Greetings Brother, Sisters, Siblings in Christ,
Pentecost and the summer season are fast approaching. What a great time to make ourselves more visible to the people around us and to each other. Just being outside turns out to be a great way to build community, and we have many opportunities to do so as the weather becomes more favorable.
People stop to chat when someone is pulling weeds or tending the for-the-community garden. Neighborhood children love the old fashion push mower. What would happen if we started hosting Sunday fellowship outside between services?
The perennial question of changing service times seems to come up each year when summer approaches. Increasing opportunities for fellowship is often lifted up as a benefit of having one service in the summer. Cost savings is also presented as a benefit. I know it is counter-intuitive, but changing the schedule of services, even going from two services to one, has hidden costs which exceed the visible savings. Increased fellowship, however is something we can encourage for free.
I invite you to linger after the early service, come early for the late service, meet with one another and enjoy the beautiful weather together.
We'll be sending three High School youth to Christikon this summer. Many churches also send adults who are involved with youth activities. They stay in the lodge, may bring their own food and/or eat with the campers, and are invited to participate in as they wish. Some also bring their young children. There is no fee and it's a great investment in our youth.
Pastor Jean has participated in the past two episodes of the show "Another Voice" which airs on Community Seven Television. To watch online go to their website: https://www.comm7tv.com and check the archive.
Everyone is welcome to sow, tend and reap from the For-the-Community Garden at anytime. Jeanne Weber and Pastor have started and plan to make Wednesday a regular tend the garden day. Come join in the fun, the more the merrier! It's more of an iced-tea and cookies affair than a forced labor, blood, sweat and tears kind of deal.
The seed potatoes and some herbs are in. The tomato and onion seedlings are spending more time ourside each day in preparation for planting and the three-sisters garden is ready for the corn seeds.
The church's neighbor has been mowing our lawn on Sunday afternoons. He does a beautiful job, but it hardly seems right to leave our work to someone else. Would you be willing to mow by Saturday afternoon?
Someone suggested a sign-up sheet for snow removal last winter and that seems like a good idea for summer outside stuff too. The idea is that people take turns, a month at a time, to take responsibility for noticing how things look and inviting volunteers as needed. Also, people are invited to sign-up for the jobs they would enjoy, or at least be willing to do, if called upon.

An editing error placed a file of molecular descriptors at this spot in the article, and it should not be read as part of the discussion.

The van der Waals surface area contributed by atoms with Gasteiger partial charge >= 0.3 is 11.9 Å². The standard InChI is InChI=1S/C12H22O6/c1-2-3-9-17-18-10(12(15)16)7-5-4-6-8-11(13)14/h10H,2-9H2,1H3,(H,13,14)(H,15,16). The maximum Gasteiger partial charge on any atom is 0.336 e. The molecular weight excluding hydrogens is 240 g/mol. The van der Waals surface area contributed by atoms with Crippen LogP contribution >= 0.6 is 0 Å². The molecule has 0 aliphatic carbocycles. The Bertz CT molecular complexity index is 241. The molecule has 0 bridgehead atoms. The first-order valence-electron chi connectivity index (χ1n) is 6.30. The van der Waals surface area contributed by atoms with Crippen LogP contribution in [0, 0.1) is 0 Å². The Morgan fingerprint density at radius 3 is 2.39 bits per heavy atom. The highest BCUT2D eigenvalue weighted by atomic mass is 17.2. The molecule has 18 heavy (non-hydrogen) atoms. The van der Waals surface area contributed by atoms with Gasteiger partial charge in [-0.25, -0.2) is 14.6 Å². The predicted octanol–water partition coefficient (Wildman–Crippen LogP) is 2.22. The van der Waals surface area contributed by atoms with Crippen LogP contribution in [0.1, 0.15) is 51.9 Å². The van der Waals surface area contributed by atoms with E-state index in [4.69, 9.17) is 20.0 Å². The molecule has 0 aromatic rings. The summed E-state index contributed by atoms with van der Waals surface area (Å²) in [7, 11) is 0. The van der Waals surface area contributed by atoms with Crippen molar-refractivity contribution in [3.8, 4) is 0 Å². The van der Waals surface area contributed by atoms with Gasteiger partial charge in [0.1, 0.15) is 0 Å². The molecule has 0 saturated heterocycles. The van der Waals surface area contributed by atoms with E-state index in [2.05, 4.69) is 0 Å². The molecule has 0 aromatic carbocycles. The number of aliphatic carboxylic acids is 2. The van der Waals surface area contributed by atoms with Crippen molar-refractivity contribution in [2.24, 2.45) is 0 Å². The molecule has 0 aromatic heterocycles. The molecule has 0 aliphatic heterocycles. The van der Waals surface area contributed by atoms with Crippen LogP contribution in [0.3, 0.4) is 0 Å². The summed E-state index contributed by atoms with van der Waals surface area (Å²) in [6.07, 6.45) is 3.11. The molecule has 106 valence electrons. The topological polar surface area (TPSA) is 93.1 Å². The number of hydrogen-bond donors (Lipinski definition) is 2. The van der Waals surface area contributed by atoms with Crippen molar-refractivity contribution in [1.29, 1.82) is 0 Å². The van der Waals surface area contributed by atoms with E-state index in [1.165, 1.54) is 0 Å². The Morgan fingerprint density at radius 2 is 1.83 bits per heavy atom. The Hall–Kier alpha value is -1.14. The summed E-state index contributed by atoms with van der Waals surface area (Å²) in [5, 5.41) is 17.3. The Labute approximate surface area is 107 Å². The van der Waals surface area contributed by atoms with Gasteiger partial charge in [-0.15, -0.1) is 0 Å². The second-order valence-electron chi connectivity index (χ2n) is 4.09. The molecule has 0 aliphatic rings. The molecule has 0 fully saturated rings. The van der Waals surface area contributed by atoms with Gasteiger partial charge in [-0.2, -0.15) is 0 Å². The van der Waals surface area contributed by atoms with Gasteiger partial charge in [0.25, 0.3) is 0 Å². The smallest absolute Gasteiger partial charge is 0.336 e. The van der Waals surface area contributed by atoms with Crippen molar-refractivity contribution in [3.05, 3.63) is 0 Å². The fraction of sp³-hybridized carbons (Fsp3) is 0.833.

This three session-study is brought to us by Kay Ward, a bishop of the Moravian Church who lives at Marquardt Manor, a Moravian retirement community in Watertown, Wisconsin. She continues to serve in ministry as a pastor to pastors and intercessor for the church. Before retiring from the staff of Moravian Theological Seminary in Bethlehem, Pennsylvania, she served in team ministry with her husband, Aden. Kay was the first woman to be elected a bishop in the 541 years of the Moravian Church (the Unitas Fratrum).
June Worship Leaders
2019 Church Council
Pr. Jean Hay - 696-9586
Margie Shea - Council President - 671-1514
Casey Anguiano - Council Vice President - 534-2198
Johnna Voto - Secretary - 670-1370
Darlene Fernelius - Treasurer - 652-2356
Jerry Bauck - Council Member - 248-7946
Gayle Breding - Council Member - 694-4242
Dave Brockman - Council Member - 927-5729
Dennis McCave - Council Member - 702-4983
Jessie Hanna - Alternate - 598-7322
Bethlehem's Core Identity
Welcome everyone to the love of God.
- Recognize and embrace our strengths as a Christ-centered community while seeking to meet our financial obligations, understanding that we are in the world but not of it.
- Seek to maintain our positive culture while also growing in cultural diversity, and broadening our reach to members of all ages.
- Increase transparency regarding the business side of being a church, increase communication, community ties and benevolence within and outside the congregation.
All Are Welcome
Christ has welcomed us, whoever we are. Because of this, we at Bethlehem Lutheran Church are glad to welcome you. None of the distinctions that divide our world apply here!
- young, old or in between;
- white, black, native, Hispanic, whatever your ancestry;
- married, single, divorced, a single parent, whatever your family of choice;
- rich, poor, middle class, employed or unemployed;
- a lifelong Christian, just now seeking faith, or not really sure;
- straight, gay, lesbian, bisexual, trans, questioning, however you identify;
- healthy of mind and body, living with mental illness, disabled or sick;
- struggling with addiction, in recovery, or if you love those who are;
- liberal, conservative, or ambivalent;
- homeless, a former convict, or in any way longing for acceptance.
At Bethlehem, we offer safety, love and the ministry of Word and Sacrament to everyone who seeks it. Come and be part of this welcome, as equal, as free, as a beloved child of God! All ARE welcome!